In general, conservative management is appropriate for the patient with an uncomplicated hyphema and includes use of an eye shield, limited physical activity, and head elevation. Topical and oral corticosteroids may reduce associated inflammation, although their effect on rebleeding is debatable. If significant ciliary spasm or photophobia occurs, cycloplegic agents may be helpful, but they have no proven benefit for prevention of rebleeding. Oral administration of aminocaproic acid has been shown to reduce rebleeding in some studies. However, this has not been confirmed in all studies, and systemic adverse effects, such as hypotension, syncope, abdominal pain, and nausea, can be significant. Also, discontinuation of aminocaproic acid may be associated with clot lysis and additional IOP elevation.
Treatment of elevated IOP in patients with hyphema includes ocular hypotensive agents, particularly aqueous suppressants, and hyperosmotic agents. It has been suggested that patients with sickle cell hemoglobinopathies avoid carbonic anhydrase inhibitors, because these agents may increase the sickling tendency in the anterior chamber by further lowering the pH; however, this relationship has not been firmly established. The use of systemic carbonic anhydrase inhibitors and hyperosmotic agents may induce a sickle crisis in susceptible individuals who are significantly dehydrated. Adrenergic agonists with significant α1-agonist effects (apraclonidine, dipivefrin, epinephrine) should also be avoided in patients with sickle cell disease, because of the potential for anterior segment vasoconstriction with their use. Parasympathomimetic agents may not be appropriate in patients with traumatic hyphema as they may increase inflammation and result in more centrally located posterior synechiae.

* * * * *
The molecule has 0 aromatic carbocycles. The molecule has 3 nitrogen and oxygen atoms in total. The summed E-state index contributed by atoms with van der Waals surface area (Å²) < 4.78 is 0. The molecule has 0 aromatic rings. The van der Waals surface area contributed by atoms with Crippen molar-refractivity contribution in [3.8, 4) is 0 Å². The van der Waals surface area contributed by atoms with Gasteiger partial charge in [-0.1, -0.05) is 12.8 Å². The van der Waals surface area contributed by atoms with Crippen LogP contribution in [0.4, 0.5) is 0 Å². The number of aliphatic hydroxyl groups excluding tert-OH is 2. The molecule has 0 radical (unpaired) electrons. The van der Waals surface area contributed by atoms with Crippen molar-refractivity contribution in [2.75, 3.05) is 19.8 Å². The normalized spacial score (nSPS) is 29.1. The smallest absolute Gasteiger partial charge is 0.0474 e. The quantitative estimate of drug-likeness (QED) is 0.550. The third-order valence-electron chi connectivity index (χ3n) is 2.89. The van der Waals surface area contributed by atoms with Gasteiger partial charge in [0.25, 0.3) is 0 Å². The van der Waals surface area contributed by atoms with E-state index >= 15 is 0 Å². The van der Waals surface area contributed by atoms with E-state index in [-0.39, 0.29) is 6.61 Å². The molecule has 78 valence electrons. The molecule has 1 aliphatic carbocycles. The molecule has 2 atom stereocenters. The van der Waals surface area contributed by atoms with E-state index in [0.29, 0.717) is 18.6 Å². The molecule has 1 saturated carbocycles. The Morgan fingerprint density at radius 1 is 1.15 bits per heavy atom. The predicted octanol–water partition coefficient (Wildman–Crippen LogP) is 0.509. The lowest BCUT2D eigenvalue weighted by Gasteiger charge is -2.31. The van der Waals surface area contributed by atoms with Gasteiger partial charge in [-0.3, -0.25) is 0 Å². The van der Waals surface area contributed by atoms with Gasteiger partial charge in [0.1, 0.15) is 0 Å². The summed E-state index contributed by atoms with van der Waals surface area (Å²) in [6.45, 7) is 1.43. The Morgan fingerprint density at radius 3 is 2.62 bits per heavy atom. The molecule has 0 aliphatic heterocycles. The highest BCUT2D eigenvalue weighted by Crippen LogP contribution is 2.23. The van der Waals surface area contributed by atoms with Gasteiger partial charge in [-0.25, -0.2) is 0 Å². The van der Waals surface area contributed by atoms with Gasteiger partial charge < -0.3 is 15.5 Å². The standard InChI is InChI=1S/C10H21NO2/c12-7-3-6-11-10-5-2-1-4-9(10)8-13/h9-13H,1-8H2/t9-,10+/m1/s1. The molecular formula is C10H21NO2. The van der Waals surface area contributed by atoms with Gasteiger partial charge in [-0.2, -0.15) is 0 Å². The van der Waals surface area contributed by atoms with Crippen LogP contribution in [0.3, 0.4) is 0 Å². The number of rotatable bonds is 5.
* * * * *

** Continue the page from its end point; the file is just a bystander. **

For patients with sickle cell disease, the threshold for surgical intervention may be lower, given these patients’ increased risk of optic neuropathy from elevated IOP. In young children, vision obstruction by the hyphema or corneal blood staining may justify early surgical intervention to reduce the risk of amblyopia. If surgery for elevated IOP becomes necessary, an anterior chamber irrigation is commonly performed first. If a total hyphema is present, pupillary block may occur, and an iridectomy is helpful at the time of the washout. If the IOP remains uncontrolled, filtering surgery may be required. Some surgeons prefer to perform glaucoma filtering surgery with the anterior chamber washout to obtain immediate control of IOP, relieve any pupillary block, and reduce the risk of elevated IOP in the future from damage to the trabecular meshwork.
Campagna JA. Traumatic hyphema: current strategies. Focal Points: Clinical Modules for Ophthalmologists. American Academy of Ophthalmology; 2007, module 10.
Gharaibeh A, Savage HI, Scherer RW, Goldberg MF, Lindsley K. Medical interventions for traumatic hyphema. Cochrane Database Syst Rev. 2013;12:CD005431. Epub 2013 Dec 3.
Hemolytic and ghost cell glaucoma